* the GC to ignore us.

*/

handle = dlopen(pathName, RTLD_LAZY);

dvmChangeStatus(self, oldStatus);

if (handle == NULL) {

*detail = strdup(dlerror());

ALOGE("dlopen(\"%s\") failed: %s", pathName, *detail);

return false;

}


The dlopen function (bionic/linker/dlfcn.cpp) is as follows

void* dlopen(const char* filename, int flags) {

soinfo* result = do_dlopen(filename, flags);

if (result == NULL) {

return NULL;

}

return result;

}


It will call the do_dlopen function (bionic/linker/linker.cpp) as follows

soinfo* do_dlopen(const char* name, int flags) {

if ((flags & ~(RTLD_NOW|RTLD_LAZY|RTLD_LOCAL|RTLD_GLOBAL)) != 0) {

DL_ERR("invalid flags to dlopen: %x", flags);

return NULL;

}

Soinfo* si = find_library(name); / / determine whether there is this library, if any, need to complete the initialization work
if (si != NULL) {

yes-&gt; CallConstructors ();
}

if they return;
}


After finding the corresponding library, si-&gt;CallConstructors(); will be used to construct the relevant information, as follows

void soinfo::CallConstructors() {

if (constructors_called) {

return;

}

// We set constructors_called before actually calling the constructors, otherwise it doesn't

// protect against recursive constructor calls. One simple example of constructor recursion

// is the libc debug malloc, which is implemented in libc_malloc_debug_leak.so:

// 1. The program depends on libc, so libc's constructor is called here.

// 2. The libc constructor calls dlopen() to load libc_malloc_debug_leak.so.

// 3. dlopen() calls the constructors on the newly created

//    soinfo for libc_malloc_debug_leak.so.

// 4. The debug .so depends on libc, so CallConstructors is

//    called again with the libc soinfo. If it doesn't trigger the early-

//    out above, the libc constructor will be called again (recursively!).

constructors_called = true;

if ((flags & FLAG_EXE) == 0 && preinit_array != NULL) {

// The GNU dynamic linker silently ignores these, but we warn the developer.

PRINT("\"%s\": ignoring %d-entry DT_PREINIT_ARRAY in shared library!",

name, preinit_array_count);

}

if (dynamic != NULL) {

for (Elf32_Dyn* d = dynamic; d->d_tag != DT_NULL; ++d) {

if (d->d_tag == DT_NEEDED) {

const char* library_name = strtab + d->d_un.d_val;

TRACE("\"%s\": calling constructors in DT_NEEDED \"%s\"", name, library_name);

}

}

}

TRACE("\"%s\": calling constructors", name);

// DT_INIT should be called before DT_INIT_ARRAY if both are present.

CallFunction("DT_INIT", init_func);

CallArray("DT_INIT_ARRAY", init_array, init_array_count, false);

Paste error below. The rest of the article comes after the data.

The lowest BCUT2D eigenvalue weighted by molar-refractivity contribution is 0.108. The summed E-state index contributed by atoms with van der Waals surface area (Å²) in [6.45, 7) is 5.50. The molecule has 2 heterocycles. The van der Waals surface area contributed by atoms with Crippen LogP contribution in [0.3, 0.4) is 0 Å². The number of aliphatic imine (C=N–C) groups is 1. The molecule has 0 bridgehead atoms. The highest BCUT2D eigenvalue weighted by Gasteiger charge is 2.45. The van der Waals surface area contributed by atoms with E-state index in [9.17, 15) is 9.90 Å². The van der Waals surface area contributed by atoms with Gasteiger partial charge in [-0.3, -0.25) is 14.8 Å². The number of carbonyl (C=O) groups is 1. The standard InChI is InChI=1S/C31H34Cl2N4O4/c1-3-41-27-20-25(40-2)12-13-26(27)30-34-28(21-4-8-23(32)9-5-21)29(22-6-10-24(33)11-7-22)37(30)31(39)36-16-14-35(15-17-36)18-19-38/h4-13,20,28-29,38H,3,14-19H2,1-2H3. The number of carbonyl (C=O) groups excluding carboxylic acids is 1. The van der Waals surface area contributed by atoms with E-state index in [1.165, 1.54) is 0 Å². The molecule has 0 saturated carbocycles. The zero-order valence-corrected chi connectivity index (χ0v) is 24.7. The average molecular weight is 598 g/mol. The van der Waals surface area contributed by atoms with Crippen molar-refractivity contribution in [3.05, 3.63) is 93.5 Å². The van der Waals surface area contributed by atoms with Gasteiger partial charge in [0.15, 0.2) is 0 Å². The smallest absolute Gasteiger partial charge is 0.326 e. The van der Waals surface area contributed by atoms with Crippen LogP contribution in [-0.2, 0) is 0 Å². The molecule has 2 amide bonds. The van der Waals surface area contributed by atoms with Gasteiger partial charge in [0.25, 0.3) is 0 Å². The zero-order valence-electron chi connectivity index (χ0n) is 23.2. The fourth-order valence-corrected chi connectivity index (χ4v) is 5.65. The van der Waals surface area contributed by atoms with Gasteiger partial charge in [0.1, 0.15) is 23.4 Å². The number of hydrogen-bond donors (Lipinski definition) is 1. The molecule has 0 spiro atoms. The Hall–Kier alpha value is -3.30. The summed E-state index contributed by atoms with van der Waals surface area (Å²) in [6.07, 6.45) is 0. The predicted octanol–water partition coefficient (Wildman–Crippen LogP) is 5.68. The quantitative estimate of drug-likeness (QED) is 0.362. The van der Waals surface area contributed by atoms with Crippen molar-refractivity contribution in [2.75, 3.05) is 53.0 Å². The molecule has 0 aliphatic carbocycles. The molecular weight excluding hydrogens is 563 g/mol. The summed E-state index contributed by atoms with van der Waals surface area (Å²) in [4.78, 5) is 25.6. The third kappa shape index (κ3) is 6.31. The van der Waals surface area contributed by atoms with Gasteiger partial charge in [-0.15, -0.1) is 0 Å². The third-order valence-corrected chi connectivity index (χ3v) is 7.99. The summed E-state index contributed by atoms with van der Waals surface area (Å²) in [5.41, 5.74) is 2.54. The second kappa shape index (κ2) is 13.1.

}


As you can see, as the comment says, if the .init function and init_array exist, the program will in turn call the code in the corresponding position in the .init function and .init_array. Related instructions are as follows

#define DT_INIT     12  /* Address of initialization function */

#define DT_INIT_ARRAY   25  /* Address of initialization function array */

1. Create an open shared library entry and try to add it to the corresponding list for easy management. If the join fails, it will be released.
    /* create a new entry */

SharedLib* pNewEntry;

pNewEntry = (SharedLib*) calloc(1, sizeof(SharedLib));

pNewEntry->pathName = strdup(pathName);

pNewEntry->handle = handle;

/* try to add it to the list */

SharedLib * pActualEntry = addSharedLibEntry (pNewEntry);

if (pNewEntry! = pActualEntry) {
ALOGI("WOW: we lost a race to add a shared lib (%s CL=%p)",

freeSharedLibEntry(pNewEntry);

}

1. If the loading is successful, dlsym will be used to get the JNI_OnLoad function in the corresponding so file. If the function exists, it will be called. Otherwise, it will return directly.
else {

if (verbose)

bool result = false;

int version;

result = true;

} else {

/*

* Call JNI_OnLoad.  We have to override the current class

* loader, which will always be "null" since the stuff at the

* top of the stack is around Runtime.loadLibrary().  (See

* the comments in the JNI FindClass function.)

*/

if (gDvm.verboseJni) {

}

version = (*func)(gDvmJni.jniVm, NULL);

dvmChangeStatus(self, oldStatus);

if (version == JNI_ERR) {

*detail = strdup(StringPrintf("JNI_ERR returned from JNI_OnLoad in \"%s\"",

pathName).c_str());

pathName, version).c_str());

/*

* It's unwise to call dlclose() here, but we can mark it

*

* We don't know how far JNI_OnLoad got, so there could

* be some partially-initialized stuff accessible through

* newly-registered native method calls.  We could try to

* unregister them, but that doesn't seem worthwhile.

*/

} else {

result = true;

}

if (gDvm.verboseJni) {

ALOGI("[Returned %s from JNI_OnLoad for \"%s\"]",

(result ? "successfully" : "failure"), pathName);

}

}

if (result)

else

/*

* Broadcast a wakeup to anybody sleeping on the condition variable.

*/

return result;

}

}


to sum up¶

This means that when the .so file is loaded, it will follow the function in the following order (if it doesn't exist, it will be skipped)

• .init function
• Functions in .init_array